Aloha: Hollywood’s latest flop
Cameron Crowe's latest is as bad as everyone says it is.
Aloha, the latest film by director Cameron Crowe, was originally released in the US in January. Reviewers were not kind. In particular, they noted the way it whitewashed Hawaii, with Crowe casting white American actress Emma Stone as Allison Ng, a character who is one quarter Chinese and one quarter Hawaiian in the script.
This criticism, alongside those leaked Sony emails, which suggested that executives had predicted the film flopping before its release, mean that Aloha has become an embarrassment. Even the actors have begun to disassociate themselves from it, with Stone going so far as to apologise: ‘My eyes have been opened in many ways this year.’
Aloha has finally been released in the UK today. And despite starring some of the most interesting, bankable and award-winning actors in the business, no one is talking about it – the American reviews have stuck. But for those hardcore Crowe fans considering watching Aloha, let’s talk about whether the film has any redeeming features.
The crux of the plot is this: Brian Gilcrest, a military contractor played by Bradley Cooper, returns to Hawaii on business. He works for Bill Murray’s billionaire Carson Welch, who wants to launch a privately funded satellite into space, because, well, why not? Some tricky negotiations about land take place, but no one really cares about that. All the while, Cooper is torn between two women: his now-married ex-girlfriend played by Rachel McAdams, and the precocious army pilot assisting his negotiations, played by Stone. John Krasinski (of the American version of The Office) is pretty much wasted in a mute role with barely any screen time.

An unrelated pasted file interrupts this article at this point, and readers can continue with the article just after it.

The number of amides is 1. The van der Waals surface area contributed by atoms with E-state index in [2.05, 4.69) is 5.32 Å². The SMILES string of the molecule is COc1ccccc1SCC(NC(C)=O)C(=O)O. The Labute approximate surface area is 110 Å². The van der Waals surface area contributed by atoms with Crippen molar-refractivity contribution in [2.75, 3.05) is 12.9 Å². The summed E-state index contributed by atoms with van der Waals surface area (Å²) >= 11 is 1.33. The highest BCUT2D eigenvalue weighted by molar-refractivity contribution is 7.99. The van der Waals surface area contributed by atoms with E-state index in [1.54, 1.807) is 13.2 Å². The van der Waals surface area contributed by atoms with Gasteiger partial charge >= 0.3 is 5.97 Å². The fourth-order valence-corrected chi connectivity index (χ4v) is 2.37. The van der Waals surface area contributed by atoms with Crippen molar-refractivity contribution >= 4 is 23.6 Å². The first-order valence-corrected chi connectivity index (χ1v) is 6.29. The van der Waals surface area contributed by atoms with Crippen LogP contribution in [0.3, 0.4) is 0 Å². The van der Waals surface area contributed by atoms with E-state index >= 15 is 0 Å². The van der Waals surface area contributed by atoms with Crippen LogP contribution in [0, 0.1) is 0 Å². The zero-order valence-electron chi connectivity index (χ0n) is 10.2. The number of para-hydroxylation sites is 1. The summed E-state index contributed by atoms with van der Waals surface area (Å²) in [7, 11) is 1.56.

The plot is pretty rubbish. Instead of focusing on the potentially interesting emotional centre of the film, Crowe distracts us with a space-mission storyline that doesn’t make a lot of sense. Securing Murray for a film is always a coup, but his character is little more than a comic distraction, ham-fistedly jamming conflict into an otherwise sober film about failing in love.
Bradley Cooper is well-versed in playing losers, and his role in Aloha is basically a re-treading of his character in Silver Linings Playbook – except he is a lot less likeable. Cooper’s love interests in Aloha are either married with kids or 14 years his junior. And although Cooper has chemistry with both Stone and McAdams, it is difficult to care about who he ends up with. Despite being a sucker for a romantic premise, I almost hoped he’d finish the film a bigger loser than he started out.
Perhaps the nail in the coffin of this second-rate movie is Crowe’s knack for flimsy female roles. Despite her character being a pilot, Stone is little more than a pawn in the exchanges between the men in her life. Sure, she has some cute one-liners, but she’s basically a ‘manic pixie dream girl’ in an pilot’s uniform.
It is depressing that Aloha was such a misfire, considering the iconic nature of Crowe’s previous work (John Cusack and that boom box, Tom Cruise having us at ‘hello’). Maybe it can be chalked up to another case of someone surrounded by too many yes-men, with no one daring to say the obvious: ‘This could really use a second draft.’
Amy Mackelden is a reviewer and co-editor of Clarissa Explains Fuck All.
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